A Russian man goes to the official agency, puts down his money and is told that he can obtain delivery of his automobile in exactly 10 years. “Morning or afternoon,” the purchaser asks. “Ten years from now, what difference does it make?” replies the clerk. “Well,” says the car-buyer, “the plumber’s coming in the morning.”

Another joke Reagan liked to deliver summed up his thoughts well. Two Russians are walking down the street, and one says, “Comrade, have we reached the highest state of communism?” “Oh, no,” the other replies. “I think things are going to get a lot worse.” (more…)

Blog author: rnothstine
Monday, January 21, 2008
By

It appears the citizens of an anti-democratic China have stood up to government authorities who are suggesting smoke free restaurants in preparation for this year’s Summer Olympics. The Beijing Disease Control and Prevention Center urged restaurants in the Chinese capital to completely ban smoking on their premises. While the smoking ban is only a suggestion, the article declares not a single restaurant has taken up the suggestion in the city of Beijing.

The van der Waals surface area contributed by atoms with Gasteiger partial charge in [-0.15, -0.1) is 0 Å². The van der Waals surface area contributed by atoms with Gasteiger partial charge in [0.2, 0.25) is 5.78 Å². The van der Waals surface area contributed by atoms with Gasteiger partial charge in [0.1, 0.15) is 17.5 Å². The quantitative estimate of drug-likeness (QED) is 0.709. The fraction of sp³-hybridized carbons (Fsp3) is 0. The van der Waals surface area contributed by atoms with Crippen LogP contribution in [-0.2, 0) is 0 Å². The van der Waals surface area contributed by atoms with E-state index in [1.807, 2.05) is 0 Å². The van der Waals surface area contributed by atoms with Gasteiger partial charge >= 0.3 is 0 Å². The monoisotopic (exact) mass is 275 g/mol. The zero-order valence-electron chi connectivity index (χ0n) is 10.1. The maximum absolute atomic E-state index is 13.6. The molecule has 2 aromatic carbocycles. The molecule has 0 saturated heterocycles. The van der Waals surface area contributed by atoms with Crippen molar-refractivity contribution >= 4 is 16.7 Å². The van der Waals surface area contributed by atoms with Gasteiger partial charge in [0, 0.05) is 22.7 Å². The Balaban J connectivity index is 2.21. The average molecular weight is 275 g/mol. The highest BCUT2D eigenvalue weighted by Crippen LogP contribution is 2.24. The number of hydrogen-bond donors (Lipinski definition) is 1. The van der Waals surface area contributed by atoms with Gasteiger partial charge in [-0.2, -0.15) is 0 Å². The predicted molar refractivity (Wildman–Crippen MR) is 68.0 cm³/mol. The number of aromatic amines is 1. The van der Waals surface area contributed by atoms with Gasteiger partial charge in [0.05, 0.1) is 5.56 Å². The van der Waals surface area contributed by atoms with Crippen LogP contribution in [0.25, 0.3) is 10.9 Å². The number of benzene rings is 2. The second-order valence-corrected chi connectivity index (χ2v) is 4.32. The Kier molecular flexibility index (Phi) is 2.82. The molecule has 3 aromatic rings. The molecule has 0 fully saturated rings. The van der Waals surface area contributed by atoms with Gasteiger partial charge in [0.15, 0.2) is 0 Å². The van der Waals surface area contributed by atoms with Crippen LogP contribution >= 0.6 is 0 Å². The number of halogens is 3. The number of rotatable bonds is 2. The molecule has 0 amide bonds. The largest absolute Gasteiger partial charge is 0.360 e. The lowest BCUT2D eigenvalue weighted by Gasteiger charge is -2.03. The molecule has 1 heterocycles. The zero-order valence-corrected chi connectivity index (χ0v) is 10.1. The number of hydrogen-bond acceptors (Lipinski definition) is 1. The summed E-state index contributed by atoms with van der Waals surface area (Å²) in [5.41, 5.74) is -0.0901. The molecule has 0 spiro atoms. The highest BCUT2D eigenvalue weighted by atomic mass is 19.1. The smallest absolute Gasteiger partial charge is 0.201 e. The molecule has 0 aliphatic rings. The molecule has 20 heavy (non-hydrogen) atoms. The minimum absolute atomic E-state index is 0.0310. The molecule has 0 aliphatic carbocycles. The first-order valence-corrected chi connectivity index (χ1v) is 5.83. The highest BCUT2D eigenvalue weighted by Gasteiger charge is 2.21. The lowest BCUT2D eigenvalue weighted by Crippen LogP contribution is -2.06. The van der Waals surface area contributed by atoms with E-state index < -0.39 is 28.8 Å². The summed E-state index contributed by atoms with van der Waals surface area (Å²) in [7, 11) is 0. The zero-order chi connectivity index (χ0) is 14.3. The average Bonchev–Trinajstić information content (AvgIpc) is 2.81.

Even though the United States has fewer smokers by far, maybe we can send them some of our own big government anti-smoking officials to assist them in banning smoking in restaurants and bars. After all, they have been quite successful in our own country of squashing the rights of proprietors to make their own decisions about their business.